Pivotal World Series Plays
The Lombardi Snooze
1939 World Series - Game 4: New York Yankees @ Cincinnati Reds
The Reds led 4-2 heading into the top of the ninth in their desperate push to avoid being swept by the mighty American League champions. Cincy ace Bucky Walters, 27-11 during the season, tried to complete a two-inning save for starter Paul Derringer (25-7) in an age when starting pitchers were expected to go the distance. But in a win-or-go-home game, Reds manager Bill McKechnie pulled out all stops. Bucky set the Yanks down in order in the 8th.
But in the 9th, three singles and a crucial error by SS Billy Myers, who dropped the throw from the second baseman on a potential double play grounder, allowed the Bronx Bombers to tie the score. It was Cincinnati's first error of the Series but not their last.
When NY's ace reliever Johnny Murphy retired the Reds in the bottom of the inning, the game went into extra innings.
In a strategy that is unheard of today, McKechnie let Walters bat for himself in the bot­tom of 9th. So the 30-year-old righthander starts his third inning of relief.
SS Frankie Crosetti draws a leadoff walk and is sacrificed to second by 3B Red Rolfe. Then poor Myers boots a potential double-play grounder off the bat of RF Charlie Keller to put runners on first and third.
That sets up one of the craziest plays in World Series history, a play in which three runs score on a single.

L: Keller prepares to slide as Lombardi receives the throw.
R: DiMaggio completes his trip around the bases after hitting a single.
Joe DiMaggio slaps a single into right field. Crosetti scores easily and, when RF Ival Goodman lets the ball get away from him, Keller is waved around third. As the belated but perfect throw comes in, Lombardi grabs the ball in front of the plate, whirls and lunges back and down to apply the tag on the sliding Keller. Charlie's slide knocks the ball loose and Lombardi ends up sprawled on the ground with the baseball less than 6' away behind the plate. In the meantime, DiMaggio, one of the fastest players in the big leagues, has rounded second. He hesitates momentarily but, seeing the ball get away from Lombardi with Walters not backing up the plate, roars around third and heads home. Ernie awakes from his three-second snooze, retrieves the ball, and puts a tag to the sliding DiMaggio a split second too late. Just like that, the Yankees lead 7-4.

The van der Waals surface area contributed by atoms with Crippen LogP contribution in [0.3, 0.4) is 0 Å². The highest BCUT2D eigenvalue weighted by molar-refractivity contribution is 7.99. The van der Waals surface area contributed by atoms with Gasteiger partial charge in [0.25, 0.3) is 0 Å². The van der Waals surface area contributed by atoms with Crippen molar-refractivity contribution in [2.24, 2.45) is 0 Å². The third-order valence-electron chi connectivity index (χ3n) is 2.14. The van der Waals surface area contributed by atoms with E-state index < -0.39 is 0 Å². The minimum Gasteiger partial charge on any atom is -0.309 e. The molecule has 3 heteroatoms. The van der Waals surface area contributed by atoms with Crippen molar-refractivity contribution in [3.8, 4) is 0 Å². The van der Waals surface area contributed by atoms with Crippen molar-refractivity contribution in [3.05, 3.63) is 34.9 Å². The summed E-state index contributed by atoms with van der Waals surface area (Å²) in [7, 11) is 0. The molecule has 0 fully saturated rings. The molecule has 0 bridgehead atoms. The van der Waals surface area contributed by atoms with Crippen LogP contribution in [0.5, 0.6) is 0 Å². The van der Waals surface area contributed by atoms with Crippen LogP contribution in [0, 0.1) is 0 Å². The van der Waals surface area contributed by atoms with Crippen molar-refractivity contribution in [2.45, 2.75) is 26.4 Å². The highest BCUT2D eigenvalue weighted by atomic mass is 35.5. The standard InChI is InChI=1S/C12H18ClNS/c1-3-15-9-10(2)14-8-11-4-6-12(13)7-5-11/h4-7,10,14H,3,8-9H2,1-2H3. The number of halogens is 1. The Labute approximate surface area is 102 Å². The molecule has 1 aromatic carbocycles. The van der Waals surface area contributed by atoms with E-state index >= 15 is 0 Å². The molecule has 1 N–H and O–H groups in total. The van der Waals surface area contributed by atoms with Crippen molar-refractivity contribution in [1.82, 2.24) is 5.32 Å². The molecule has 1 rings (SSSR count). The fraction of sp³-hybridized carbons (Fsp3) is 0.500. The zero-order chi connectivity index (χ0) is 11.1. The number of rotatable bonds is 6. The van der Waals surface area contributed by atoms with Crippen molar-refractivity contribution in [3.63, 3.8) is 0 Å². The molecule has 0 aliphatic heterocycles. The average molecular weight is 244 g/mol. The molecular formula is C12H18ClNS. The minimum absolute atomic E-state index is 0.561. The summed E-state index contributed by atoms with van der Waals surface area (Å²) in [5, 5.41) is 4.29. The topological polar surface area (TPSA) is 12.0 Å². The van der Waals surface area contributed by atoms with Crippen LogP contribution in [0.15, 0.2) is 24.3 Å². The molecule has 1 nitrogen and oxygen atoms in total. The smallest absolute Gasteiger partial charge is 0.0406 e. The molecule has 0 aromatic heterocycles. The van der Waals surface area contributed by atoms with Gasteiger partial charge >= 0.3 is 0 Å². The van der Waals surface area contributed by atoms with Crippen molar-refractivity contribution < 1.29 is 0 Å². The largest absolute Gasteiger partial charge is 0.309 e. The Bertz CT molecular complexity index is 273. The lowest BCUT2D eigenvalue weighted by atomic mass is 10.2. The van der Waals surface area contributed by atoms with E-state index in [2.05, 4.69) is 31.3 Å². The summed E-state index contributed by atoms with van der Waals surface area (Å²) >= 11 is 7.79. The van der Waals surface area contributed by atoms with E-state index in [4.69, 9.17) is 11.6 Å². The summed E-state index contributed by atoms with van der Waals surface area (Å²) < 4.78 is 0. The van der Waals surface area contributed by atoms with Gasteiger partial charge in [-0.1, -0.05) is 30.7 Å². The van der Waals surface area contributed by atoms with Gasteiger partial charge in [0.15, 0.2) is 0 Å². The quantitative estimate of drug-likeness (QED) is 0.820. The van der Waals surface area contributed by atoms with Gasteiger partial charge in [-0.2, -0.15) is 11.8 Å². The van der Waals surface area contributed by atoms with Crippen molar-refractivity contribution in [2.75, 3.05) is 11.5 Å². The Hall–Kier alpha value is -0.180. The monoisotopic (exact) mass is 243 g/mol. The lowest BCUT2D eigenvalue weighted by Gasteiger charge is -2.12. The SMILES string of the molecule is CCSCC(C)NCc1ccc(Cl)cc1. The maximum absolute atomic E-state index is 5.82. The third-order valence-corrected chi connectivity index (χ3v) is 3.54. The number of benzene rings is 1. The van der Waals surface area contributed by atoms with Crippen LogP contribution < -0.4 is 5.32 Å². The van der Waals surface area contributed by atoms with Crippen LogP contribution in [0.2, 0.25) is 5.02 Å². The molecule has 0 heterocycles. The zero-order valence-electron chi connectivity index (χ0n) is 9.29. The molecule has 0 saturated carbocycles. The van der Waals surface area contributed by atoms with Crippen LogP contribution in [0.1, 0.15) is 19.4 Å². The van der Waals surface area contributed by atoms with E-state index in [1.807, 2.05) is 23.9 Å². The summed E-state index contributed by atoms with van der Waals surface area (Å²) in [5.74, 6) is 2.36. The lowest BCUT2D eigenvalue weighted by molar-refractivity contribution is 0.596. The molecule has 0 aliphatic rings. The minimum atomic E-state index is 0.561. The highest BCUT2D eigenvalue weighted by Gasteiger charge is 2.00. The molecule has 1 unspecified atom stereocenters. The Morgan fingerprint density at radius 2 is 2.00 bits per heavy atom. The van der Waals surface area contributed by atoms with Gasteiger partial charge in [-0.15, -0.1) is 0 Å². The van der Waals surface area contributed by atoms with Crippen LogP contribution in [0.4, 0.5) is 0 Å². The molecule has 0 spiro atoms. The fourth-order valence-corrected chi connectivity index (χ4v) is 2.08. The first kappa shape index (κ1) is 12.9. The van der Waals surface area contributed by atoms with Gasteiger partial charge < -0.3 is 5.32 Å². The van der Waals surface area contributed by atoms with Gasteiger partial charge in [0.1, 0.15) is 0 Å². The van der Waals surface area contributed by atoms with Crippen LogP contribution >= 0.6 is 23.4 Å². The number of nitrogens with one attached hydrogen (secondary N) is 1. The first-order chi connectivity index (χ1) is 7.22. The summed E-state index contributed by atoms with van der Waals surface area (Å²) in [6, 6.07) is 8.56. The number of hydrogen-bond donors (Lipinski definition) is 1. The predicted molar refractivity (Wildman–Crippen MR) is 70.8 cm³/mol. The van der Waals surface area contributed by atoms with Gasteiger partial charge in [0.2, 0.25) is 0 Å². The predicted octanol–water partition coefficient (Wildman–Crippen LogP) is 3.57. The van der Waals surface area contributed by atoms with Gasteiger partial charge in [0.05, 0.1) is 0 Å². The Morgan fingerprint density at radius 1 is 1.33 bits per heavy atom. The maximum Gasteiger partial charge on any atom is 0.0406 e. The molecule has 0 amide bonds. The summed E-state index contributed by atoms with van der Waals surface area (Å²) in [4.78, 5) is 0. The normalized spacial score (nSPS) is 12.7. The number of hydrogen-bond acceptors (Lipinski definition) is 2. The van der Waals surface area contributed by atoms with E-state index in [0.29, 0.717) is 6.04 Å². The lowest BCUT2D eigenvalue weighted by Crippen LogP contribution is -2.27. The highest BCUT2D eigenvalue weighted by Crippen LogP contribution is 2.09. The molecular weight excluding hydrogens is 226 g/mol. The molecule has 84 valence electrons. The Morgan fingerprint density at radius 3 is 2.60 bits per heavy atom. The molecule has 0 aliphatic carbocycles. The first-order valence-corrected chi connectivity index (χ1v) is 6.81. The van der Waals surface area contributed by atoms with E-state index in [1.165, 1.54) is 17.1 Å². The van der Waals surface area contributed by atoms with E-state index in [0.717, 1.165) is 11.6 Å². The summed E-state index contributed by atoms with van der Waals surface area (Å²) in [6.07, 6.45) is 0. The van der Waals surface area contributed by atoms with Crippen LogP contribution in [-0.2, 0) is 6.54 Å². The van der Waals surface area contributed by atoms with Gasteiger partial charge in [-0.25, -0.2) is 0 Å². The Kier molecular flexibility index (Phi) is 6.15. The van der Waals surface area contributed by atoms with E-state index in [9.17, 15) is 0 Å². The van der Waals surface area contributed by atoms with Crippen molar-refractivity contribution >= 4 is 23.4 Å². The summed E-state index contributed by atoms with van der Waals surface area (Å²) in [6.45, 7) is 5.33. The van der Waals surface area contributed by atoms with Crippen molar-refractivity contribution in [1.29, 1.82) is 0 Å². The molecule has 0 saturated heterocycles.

Two Hall of Famers: Joe DiMaggio and Ernie Lombardi
The Reds got two singles to start the bottom of the 10th, but Murphy retired the next three hitters. The Yankees thus swept a World Series for the fifth time in their last seven appearances, a streak that will likely never be repeated.
Parts of the radio broadcast of Game 4 of the 1939 World Series are available. Unfortunate­ly, the 10th inning action picks up right after the three-run play.
We do have Red Barber announcing the bottom of the tenth. When Goodman leads off with a single, Red comments on the weakness of the cheers, indicating the crowd is re­signed to losing. But when Frank McCormick follows with another single, you hear a much louder response from the Cincinnati faithful. Unfortunately, the runners - and the Reds' hopes - died on the bases.
Lombardi never revealed what caused his "snooze." The explanation that prevailed is that Keller accidentally kneed Ernie in the groin when he slid into home.
Reds P Johnny VanderMeer said, "The throw from the outfield came in a short hop and hit Lom in the cup. He wasn't able to move. It was ridiculous to blame Lom." But the video referenced above as well as the picture on the right above show that was not the case. The throw came to Ernie on one full hop. Instead you see Keller's left leg sliding between Lom­bardi's legs.
VanderMeer pointed to P Bucky Walters as responsible for DiMaggio's run. "They would have gotten DiMaggio if the pitcher had been backing up the catcher, like he should, but he was on the mound. If anyone took a snooze, like they said Lom did, it was Bucky standing on the mound instead of backing up the throw."
Myers' ninth inning error, which contributed to the Yanks tying the score, was labeled the "$150,000 muff." That was the estimated revenue the Cincinnati club lost by not playing a fifth game at home the next day.